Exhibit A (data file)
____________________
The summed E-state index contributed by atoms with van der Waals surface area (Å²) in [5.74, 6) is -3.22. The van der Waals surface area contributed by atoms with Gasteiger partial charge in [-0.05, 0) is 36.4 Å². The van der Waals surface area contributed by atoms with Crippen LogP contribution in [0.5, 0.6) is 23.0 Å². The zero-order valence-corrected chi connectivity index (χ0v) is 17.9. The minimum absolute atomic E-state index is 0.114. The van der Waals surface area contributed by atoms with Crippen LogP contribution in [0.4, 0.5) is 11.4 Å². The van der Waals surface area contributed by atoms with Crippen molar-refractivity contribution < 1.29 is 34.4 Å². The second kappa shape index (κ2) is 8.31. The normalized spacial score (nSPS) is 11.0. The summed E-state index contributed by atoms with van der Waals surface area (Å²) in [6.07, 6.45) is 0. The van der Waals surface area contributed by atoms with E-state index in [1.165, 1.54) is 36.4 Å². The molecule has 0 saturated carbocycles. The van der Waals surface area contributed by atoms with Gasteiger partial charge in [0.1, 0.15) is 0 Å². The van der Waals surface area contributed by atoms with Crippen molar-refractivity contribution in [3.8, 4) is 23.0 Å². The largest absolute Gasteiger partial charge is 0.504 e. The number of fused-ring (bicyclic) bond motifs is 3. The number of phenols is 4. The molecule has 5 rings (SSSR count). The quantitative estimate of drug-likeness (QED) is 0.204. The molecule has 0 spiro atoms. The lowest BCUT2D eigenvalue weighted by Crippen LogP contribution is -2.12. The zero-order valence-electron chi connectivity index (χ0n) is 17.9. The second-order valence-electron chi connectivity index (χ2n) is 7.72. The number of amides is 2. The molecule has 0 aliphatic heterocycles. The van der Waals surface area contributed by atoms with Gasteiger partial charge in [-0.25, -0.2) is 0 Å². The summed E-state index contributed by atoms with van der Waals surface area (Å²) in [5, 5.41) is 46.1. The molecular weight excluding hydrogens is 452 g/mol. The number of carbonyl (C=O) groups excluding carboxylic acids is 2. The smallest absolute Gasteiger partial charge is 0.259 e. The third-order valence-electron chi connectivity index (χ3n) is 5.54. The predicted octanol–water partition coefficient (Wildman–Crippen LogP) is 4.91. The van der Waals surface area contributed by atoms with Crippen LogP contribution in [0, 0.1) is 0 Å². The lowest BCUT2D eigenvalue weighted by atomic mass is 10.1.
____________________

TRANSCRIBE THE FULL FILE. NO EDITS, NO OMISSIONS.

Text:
The summed E-state index contributed by atoms with van der Waals surface area (Å²) in [5.74, 6) is -3.22. The van der Waals surface area contributed by atoms with Gasteiger partial charge in [-0.05, 0) is 36.4 Å². The van der Waals surface area contributed by atoms with Crippen LogP contribution in [0.5, 0.6) is 23.0 Å². The zero-order valence-corrected chi connectivity index (χ0v) is 17.9. The minimum absolute atomic E-state index is 0.114. The van der Waals surface area contributed by atoms with Crippen LogP contribution in [0.4, 0.5) is 11.4 Å². The van der Waals surface area contributed by atoms with Crippen molar-refractivity contribution < 1.29 is 34.4 Å². The second kappa shape index (κ2) is 8.31. The normalized spacial score (nSPS) is 11.0. The summed E-state index contributed by atoms with van der Waals surface area (Å²) in [6.07, 6.45) is 0. The van der Waals surface area contributed by atoms with E-state index in [1.165, 1.54) is 36.4 Å². The molecule has 0 saturated carbocycles. The van der Waals surface area contributed by atoms with Gasteiger partial charge in [0.1, 0.15) is 0 Å². The van der Waals surface area contributed by atoms with Crippen molar-refractivity contribution in [3.8, 4) is 23.0 Å². The largest absolute Gasteiger partial charge is 0.504 e. The number of fused-ring (bicyclic) bond motifs is 3. The number of phenols is 4. The molecule has 5 rings (SSSR count). The quantitative estimate of drug-likeness (QED) is 0.204. The molecule has 0 spiro atoms. The lowest BCUT2D eigenvalue weighted by Crippen LogP contribution is -2.12. The zero-order valence-electron chi connectivity index (χ0n) is 17.9. The second-order valence-electron chi connectivity index (χ2n) is 7.72. The number of amides is 2. The molecule has 0 aliphatic heterocycles. The van der Waals surface area contributed by atoms with Gasteiger partial charge in [-0.25, -0.2) is 0 Å². The summed E-state index contributed by atoms with van der Waals surface area (Å²) in [5, 5.41) is 46.1. The molecular weight excluding hydrogens is 452 g/mol. The number of carbonyl (C=O) groups excluding carboxylic acids is 2. The smallest absolute Gasteiger partial charge is 0.259 e. The third-order valence-electron chi connectivity index (χ3n) is 5.54. The predicted octanol–water partition coefficient (Wildman–Crippen LogP) is 4.91. The van der Waals surface area contributed by atoms with Crippen LogP contribution in [0, 0.1) is 0 Å². The lowest BCUT2D eigenvalue weighted by atomic mass is 10.1.